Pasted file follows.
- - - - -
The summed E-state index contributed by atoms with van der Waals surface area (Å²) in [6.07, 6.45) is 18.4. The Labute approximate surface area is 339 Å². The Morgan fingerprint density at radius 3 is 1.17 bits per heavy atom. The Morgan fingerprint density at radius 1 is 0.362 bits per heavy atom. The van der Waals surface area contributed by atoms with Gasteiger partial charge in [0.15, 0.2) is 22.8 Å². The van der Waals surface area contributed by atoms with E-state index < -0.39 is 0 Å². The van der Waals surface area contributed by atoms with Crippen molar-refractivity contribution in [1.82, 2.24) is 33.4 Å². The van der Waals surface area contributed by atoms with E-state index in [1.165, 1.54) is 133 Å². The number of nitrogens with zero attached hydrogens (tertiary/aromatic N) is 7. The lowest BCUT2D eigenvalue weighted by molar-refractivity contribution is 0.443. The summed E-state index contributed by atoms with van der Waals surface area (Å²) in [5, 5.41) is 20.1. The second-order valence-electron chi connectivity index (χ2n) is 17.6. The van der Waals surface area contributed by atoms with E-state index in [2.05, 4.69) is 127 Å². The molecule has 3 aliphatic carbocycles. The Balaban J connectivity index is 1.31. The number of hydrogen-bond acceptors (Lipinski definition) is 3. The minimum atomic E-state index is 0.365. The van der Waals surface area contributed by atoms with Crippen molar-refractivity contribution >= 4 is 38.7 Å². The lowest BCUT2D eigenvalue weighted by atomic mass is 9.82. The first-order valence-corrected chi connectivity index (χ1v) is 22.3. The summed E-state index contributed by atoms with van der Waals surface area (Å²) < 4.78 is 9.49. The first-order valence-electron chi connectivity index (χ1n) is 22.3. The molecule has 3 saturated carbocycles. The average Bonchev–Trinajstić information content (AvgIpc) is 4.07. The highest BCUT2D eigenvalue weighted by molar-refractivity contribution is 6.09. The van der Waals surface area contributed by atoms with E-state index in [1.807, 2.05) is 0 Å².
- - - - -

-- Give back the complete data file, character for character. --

The summed E-state index contributed by atoms with van der Waals surface area (Å²) in [6.07, 6.45) is 18.4. The Labute approximate surface area is 339 Å². The Morgan fingerprint density at radius 3 is 1.17 bits per heavy atom. The Morgan fingerprint density at radius 1 is 0.362 bits per heavy atom. The van der Waals surface area contributed by atoms with Gasteiger partial charge in [0.15, 0.2) is 22.8 Å². The van der Waals surface area contributed by atoms with E-state index < -0.39 is 0 Å². The van der Waals surface area contributed by atoms with Crippen molar-refractivity contribution in [1.82, 2.24) is 33.4 Å². The van der Waals surface area contributed by atoms with E-state index in [1.165, 1.54) is 133 Å². The number of nitrogens with zero attached hydrogens (tertiary/aromatic N) is 7. The lowest BCUT2D eigenvalue weighted by molar-refractivity contribution is 0.443. The summed E-state index contributed by atoms with van der Waals surface area (Å²) in [5, 5.41) is 20.1. The second-order valence-electron chi connectivity index (χ2n) is 17.6. The van der Waals surface area contributed by atoms with E-state index in [2.05, 4.69) is 127 Å². The molecule has 3 aliphatic carbocycles. The Balaban J connectivity index is 1.31. The number of hydrogen-bond acceptors (Lipinski definition) is 3. The minimum atomic E-state index is 0.365. The van der Waals surface area contributed by atoms with Crippen molar-refractivity contribution >= 4 is 38.7 Å². The lowest BCUT2D eigenvalue weighted by atomic mass is 9.82. The first-order valence-corrected chi connectivity index (χ1v) is 22.3. The summed E-state index contributed by atoms with van der Waals surface area (Å²) < 4.78 is 9.49. The first-order valence-electron chi connectivity index (χ1n) is 22.3. The molecule has 3 saturated carbocycles. The average Bonchev–Trinajstić information content (AvgIpc) is 4.07. The highest BCUT2D eigenvalue weighted by molar-refractivity contribution is 6.09. The van der Waals surface area contributed by atoms with E-state index in [1.807, 2.05) is 0 Å².